Thursday's shaping up to be a good night for photo openings in New York. In addition, to the Dream Boats opening in DUMBO, the Jon Feinstein-curated Still Life exhibition will host its reception at the Camera Club. Details below:
"Stephen Sitting June 2009"
© Lyndsy Welgos
Curated by Jon Feinstein
Exhibiting photographers: Erica Allen, Michael Bühler-Rose, Robyn Cumming, Louis S. Davidson, John Hutchins, Lyndsy Welgos, and Ann Woo
On view: November 5th – December 19th, 2009
Opening reception: Thursday, November 5th from 6–8 pm
The Camera Club of New York
336 West 37th Street, Suite 206
(bet. 8th and 9th Avenues)
New York, New York 10018
212.260.9927 | cameraclubny.org
Gallery hours: Monday–Saturday 12-6 pm
"Still Life examines a tendency in contemporary portraiture to remove the subjectivity of the persons photographed, literally transforming them into objects. The artists depict people as matter rendered through light and color, with emphasis placed on their formal or cultural qualities above all others. The exhibition juxtaposes this contemporary work with studio portraits from the Camera Club Archives, fostering a discussion about the relationship between classical idealized studio portraiture and contemporary critical portraiture.
With their bust portraits, Lyndsy Welgos and Ann Woo turn their subjects into nothing more than swatches of light color and gray tonality, and engage little with their individual identities. While their subjects are nude, the images are less about their personal sexuality or vulnerability and more about their physical surface. Michael Bühler-Rose’s portraits cast western women who were raised in India, as cultural objects. Unlike Woo and Welgos’ stark socially removed explorations of light and form, the women in Bühler-Rose’s pictures contain heavy social and cultural signifiers, as the women are adorned with various elements of eastern and western culture. They display heavily directed gestures and costuming and pay homage to orientalist painting, but we know little about their identity below the surface cues.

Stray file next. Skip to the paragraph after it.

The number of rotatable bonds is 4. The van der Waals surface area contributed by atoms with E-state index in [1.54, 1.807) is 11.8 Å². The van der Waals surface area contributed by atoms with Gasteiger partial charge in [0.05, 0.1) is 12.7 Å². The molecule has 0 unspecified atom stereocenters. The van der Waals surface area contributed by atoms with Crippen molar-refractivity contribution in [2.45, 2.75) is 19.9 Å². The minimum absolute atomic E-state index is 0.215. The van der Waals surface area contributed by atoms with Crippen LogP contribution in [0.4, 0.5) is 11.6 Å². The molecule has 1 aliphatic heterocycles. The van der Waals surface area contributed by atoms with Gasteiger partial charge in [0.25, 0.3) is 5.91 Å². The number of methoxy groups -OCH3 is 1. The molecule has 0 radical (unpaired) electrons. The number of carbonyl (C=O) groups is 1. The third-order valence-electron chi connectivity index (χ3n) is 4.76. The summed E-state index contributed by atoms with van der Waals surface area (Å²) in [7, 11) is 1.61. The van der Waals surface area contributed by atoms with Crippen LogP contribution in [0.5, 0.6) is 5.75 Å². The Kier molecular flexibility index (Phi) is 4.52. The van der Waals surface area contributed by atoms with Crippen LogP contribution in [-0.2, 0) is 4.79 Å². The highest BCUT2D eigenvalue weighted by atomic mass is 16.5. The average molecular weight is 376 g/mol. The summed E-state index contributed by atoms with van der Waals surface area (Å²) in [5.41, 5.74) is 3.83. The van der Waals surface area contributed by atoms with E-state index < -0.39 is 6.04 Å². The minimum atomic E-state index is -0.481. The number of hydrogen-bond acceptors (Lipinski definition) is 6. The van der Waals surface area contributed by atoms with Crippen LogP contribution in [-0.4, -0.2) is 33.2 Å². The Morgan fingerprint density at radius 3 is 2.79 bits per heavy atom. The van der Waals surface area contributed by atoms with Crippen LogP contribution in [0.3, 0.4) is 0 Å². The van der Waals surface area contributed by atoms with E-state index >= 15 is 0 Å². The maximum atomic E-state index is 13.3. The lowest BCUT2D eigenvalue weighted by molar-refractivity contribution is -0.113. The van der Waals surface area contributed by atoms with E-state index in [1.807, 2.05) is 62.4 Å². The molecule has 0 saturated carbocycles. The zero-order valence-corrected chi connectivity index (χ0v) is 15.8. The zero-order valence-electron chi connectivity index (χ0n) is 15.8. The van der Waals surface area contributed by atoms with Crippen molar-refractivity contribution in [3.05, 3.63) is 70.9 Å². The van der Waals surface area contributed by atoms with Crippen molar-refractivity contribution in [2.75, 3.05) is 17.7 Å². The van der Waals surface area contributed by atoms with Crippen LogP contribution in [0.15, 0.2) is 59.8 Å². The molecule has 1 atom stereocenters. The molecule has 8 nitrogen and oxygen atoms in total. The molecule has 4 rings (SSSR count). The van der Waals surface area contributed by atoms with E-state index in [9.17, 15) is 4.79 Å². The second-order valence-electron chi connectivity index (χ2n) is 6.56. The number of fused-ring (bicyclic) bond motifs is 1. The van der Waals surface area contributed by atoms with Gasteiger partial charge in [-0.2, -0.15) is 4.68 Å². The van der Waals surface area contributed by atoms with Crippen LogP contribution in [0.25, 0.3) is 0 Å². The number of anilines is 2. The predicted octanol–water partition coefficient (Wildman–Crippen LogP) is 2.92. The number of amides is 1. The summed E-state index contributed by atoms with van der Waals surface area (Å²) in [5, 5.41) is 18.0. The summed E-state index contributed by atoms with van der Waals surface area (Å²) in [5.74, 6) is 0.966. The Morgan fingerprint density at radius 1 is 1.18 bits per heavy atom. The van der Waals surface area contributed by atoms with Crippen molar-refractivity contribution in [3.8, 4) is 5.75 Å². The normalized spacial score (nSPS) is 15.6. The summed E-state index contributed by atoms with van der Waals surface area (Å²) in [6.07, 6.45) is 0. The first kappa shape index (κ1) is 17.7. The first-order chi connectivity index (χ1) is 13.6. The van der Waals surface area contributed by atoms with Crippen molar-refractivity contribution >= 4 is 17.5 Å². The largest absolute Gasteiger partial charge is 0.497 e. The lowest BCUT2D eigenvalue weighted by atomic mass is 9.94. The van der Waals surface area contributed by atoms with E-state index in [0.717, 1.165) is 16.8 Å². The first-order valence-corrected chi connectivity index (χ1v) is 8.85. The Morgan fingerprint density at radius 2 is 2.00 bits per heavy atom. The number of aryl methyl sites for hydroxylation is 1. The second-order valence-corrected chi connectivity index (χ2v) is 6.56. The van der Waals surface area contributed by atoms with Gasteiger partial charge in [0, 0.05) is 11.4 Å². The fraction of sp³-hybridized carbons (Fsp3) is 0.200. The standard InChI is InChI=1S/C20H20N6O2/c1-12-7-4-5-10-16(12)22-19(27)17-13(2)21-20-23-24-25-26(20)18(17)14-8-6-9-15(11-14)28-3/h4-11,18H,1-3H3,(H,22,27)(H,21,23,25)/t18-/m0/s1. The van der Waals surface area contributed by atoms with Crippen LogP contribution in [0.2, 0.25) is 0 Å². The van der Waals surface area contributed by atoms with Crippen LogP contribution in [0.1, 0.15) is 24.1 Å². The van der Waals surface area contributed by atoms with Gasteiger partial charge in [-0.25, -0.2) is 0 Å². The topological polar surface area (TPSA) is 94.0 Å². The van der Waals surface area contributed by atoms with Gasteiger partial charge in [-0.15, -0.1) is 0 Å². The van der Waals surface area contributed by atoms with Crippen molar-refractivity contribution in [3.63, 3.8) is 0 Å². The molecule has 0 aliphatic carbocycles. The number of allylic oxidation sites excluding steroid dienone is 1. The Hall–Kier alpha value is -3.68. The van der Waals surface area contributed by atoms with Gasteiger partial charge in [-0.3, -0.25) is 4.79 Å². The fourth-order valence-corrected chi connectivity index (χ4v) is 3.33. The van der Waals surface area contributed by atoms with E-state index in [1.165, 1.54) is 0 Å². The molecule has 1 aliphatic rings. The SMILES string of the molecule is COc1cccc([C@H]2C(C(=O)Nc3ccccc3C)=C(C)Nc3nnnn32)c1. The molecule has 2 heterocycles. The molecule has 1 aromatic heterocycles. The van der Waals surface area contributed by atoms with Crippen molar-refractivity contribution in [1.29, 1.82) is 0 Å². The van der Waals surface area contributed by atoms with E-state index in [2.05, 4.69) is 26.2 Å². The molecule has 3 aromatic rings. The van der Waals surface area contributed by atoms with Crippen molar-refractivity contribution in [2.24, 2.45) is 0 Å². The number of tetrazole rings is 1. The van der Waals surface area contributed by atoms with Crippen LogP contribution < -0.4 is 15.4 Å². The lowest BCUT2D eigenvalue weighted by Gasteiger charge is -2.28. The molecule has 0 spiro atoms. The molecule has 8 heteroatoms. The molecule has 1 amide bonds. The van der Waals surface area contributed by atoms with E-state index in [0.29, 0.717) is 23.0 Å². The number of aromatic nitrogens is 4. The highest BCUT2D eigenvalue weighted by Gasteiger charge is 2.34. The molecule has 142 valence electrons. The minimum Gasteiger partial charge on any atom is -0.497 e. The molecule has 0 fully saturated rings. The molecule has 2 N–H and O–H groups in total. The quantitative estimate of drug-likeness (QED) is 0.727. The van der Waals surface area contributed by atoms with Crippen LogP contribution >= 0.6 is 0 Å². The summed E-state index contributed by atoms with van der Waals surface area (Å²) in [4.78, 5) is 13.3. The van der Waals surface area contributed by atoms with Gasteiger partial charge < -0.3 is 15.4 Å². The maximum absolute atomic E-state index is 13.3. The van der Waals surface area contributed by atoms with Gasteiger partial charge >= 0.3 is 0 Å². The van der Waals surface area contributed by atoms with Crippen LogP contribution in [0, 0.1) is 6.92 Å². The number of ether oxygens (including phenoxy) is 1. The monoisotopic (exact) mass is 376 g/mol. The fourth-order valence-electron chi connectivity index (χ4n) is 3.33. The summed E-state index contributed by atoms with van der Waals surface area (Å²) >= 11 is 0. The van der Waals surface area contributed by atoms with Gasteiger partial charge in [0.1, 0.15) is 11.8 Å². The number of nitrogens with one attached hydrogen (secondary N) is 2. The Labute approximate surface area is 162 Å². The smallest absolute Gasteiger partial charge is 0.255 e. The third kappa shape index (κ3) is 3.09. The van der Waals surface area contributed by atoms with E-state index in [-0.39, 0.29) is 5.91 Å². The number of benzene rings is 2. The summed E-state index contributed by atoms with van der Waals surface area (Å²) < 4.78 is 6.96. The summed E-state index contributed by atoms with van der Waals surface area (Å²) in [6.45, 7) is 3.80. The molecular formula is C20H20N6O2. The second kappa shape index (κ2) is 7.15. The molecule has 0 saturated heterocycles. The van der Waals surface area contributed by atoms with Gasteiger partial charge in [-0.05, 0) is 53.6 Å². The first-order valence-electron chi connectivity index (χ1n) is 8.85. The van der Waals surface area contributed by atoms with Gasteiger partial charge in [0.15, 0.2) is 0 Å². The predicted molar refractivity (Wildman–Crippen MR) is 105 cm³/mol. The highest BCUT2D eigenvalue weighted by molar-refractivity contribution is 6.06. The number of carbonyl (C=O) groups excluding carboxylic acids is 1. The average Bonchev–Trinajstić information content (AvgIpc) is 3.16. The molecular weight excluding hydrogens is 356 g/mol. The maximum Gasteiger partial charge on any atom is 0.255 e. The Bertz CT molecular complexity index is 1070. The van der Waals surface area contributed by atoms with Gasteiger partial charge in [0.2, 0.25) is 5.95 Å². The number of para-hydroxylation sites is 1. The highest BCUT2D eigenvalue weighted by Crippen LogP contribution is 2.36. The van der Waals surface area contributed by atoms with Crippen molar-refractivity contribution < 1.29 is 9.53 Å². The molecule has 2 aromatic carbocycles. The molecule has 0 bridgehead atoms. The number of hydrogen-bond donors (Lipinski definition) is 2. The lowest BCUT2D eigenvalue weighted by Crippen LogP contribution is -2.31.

Erica Allen’s Untitled Gentlemen uses anonymous faces from found barbershop portraits to explore representations of identity. Appropriated and repositioned, the actual identities of the men remain as lost as they are on the walls of barbershops. The portraits comment on larger issues of gender while avoiding any appearance of personal identity or inner dialogue. Lastly, Robyn Cumming’s work addresses these ideas on the most direct level as she photographs women fused with flowers and other symbols of femininity, literally turning them into objects."